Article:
The with-Covid reopening of Japan, meanwhile, has been nervously tentative, and accompanied with time and alcohol limits that have, for many restaurants, either shredded the economics or dented the ability to offer the perfect experience they once strained so very hard to create. The opening of Osteria now is only possible because, first, its executive chef Antonio Iacoviello (menus are conceived by him and Bottura) was able to get in to Japan to start work, commanding his kitchen of Japanese sous-chefs; and, secondly, because most restrictions on restaurant operations were lifted at the beginning of October.
The second critical element is the choice of location. Gucci has outposts in several other swish corners of Tokyo, but Ginza feels right for the kind of slower, more specifically gourmet nature of the restaurant. As a district, Ginza has undergone a number of transformations in recent years. From the 1970s to the early ’90s, Ginza was a perfect symbol of the country’s rising wealth: a glittering testament to the arrival of the Japanese consumer as one of the world’s most powerful forces in luxury goods. As Japan slowed and aged in the early 2000s, so did Ginza’s demeanour. Its stunning revitalisation came over the past 10 years as it reinvented itself as Asia’s most glamorous shopping hub — in particular for Chinese tourists who began arriving in their millions.
Covid stopped that narrative in its tracks. There is talk, of course, about a schedule for reopening Japan to tourists, but a clear decision — let alone the actual return — seems unlikely before next spring. Ginza, however, has continued to behave as if they will all be back any minute. There are still Japanese shoppers, but the retail side no longer feels quite as directly tailored for them as it once did. The restaurant side of Ginza, meanwhile, still does feel designed for wealthier, and therefore probably a bit older, Japanese. Not rushed business-lunchers or dining as a prelude to something else, but people with a bit of time, a bit of money and, one senses, with this restaurant as their main reason for leaving the house that day. Gucci Osteria feels perfectly calibrated for this demographic.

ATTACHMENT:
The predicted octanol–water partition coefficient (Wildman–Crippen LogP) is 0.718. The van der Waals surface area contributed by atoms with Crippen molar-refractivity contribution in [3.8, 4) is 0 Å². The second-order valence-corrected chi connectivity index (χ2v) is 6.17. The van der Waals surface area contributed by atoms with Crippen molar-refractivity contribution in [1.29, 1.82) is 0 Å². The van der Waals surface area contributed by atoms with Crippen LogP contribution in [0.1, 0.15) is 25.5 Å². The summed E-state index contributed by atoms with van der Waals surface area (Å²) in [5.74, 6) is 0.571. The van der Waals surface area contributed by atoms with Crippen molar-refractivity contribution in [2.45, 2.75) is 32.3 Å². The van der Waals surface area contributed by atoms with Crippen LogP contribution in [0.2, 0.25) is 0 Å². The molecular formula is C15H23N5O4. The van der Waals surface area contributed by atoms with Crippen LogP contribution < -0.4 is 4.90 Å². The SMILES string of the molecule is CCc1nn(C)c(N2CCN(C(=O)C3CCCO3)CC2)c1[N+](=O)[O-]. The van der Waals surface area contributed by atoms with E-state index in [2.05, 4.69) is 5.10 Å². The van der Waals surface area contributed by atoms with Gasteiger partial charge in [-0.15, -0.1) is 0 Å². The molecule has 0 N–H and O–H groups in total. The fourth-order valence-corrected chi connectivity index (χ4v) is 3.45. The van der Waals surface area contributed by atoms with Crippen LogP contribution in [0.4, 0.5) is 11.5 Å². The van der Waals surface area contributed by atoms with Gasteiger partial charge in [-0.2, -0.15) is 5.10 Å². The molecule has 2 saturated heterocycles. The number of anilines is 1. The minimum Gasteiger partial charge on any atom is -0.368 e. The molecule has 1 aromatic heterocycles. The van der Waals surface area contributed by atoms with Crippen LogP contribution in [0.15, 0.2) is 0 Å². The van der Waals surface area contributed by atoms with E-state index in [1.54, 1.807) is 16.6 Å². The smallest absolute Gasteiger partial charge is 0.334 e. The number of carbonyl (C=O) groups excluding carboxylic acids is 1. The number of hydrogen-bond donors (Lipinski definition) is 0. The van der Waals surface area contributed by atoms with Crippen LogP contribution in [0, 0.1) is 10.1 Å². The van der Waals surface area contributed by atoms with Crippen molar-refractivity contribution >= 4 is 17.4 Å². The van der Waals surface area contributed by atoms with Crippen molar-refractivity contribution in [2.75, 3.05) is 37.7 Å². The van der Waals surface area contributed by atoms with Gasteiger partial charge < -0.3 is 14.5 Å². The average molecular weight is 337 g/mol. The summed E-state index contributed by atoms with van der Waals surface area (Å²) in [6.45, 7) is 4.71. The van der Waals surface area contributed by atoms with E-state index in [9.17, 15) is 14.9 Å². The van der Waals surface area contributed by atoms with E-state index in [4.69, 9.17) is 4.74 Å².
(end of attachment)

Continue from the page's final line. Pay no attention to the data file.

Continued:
The third, crucial bit of context applies more broadly to the way in which luxury goods now increasingly present themselves. It is no longer enough to simply plonk a delicious plate of grub in front of the punters: purveyors need to provide some sort of narrative hook to give everything meaning.
Both the decor and menu of Osteria represent a distillation of all this. This is not a place for a casual lunch or dinner, and not just because the price (¥10,000 — about £63 — for the entry-level five-course tasting menu) is substantial. It is a place for people who have come explicitly for the food, the reputation (or downright fandom) of its famous chef, the ambience and the experience of being placed for two good hours in the hands of Bottura as he weaves (at a distance of thousands of kilometres away in Modena) his narrative.
And this is really where Bottura captures the meaning of opening a Gucci-branded restaurant in the heart of Asia’s greatest luxury-goods hub at what may or may not be the beginning of the end of a global pandemic. He has worked out that the particular diners who will be coming, now, to this restaurant are there to break the misery and uncertainty of the past 18 months and want to be told stories that help intensify the gratitude everyone feels for being back at a table with waiters and sommeliers and wine buckets and cloakrooms and those things that sweep crumbs away between courses.
The perfection of this narrative style, and the best course among the seven, was “Pronto Luisa . . . Tribute to Bizza”. It is, the waiter explained, a tribute to the 45-year friendship between Bottura and Marco Bizzarri, the CEO of Gucci, who would stop at Bottura’s mother Luisa’s house to eat rice and peas on the way home from school. This converts at Osteria into a risotto of Yamagata rice in edamame cream with a pea miso caramel. A story utterly Italian in the grammar and thematics, while all unmistakably Japanese in the telling.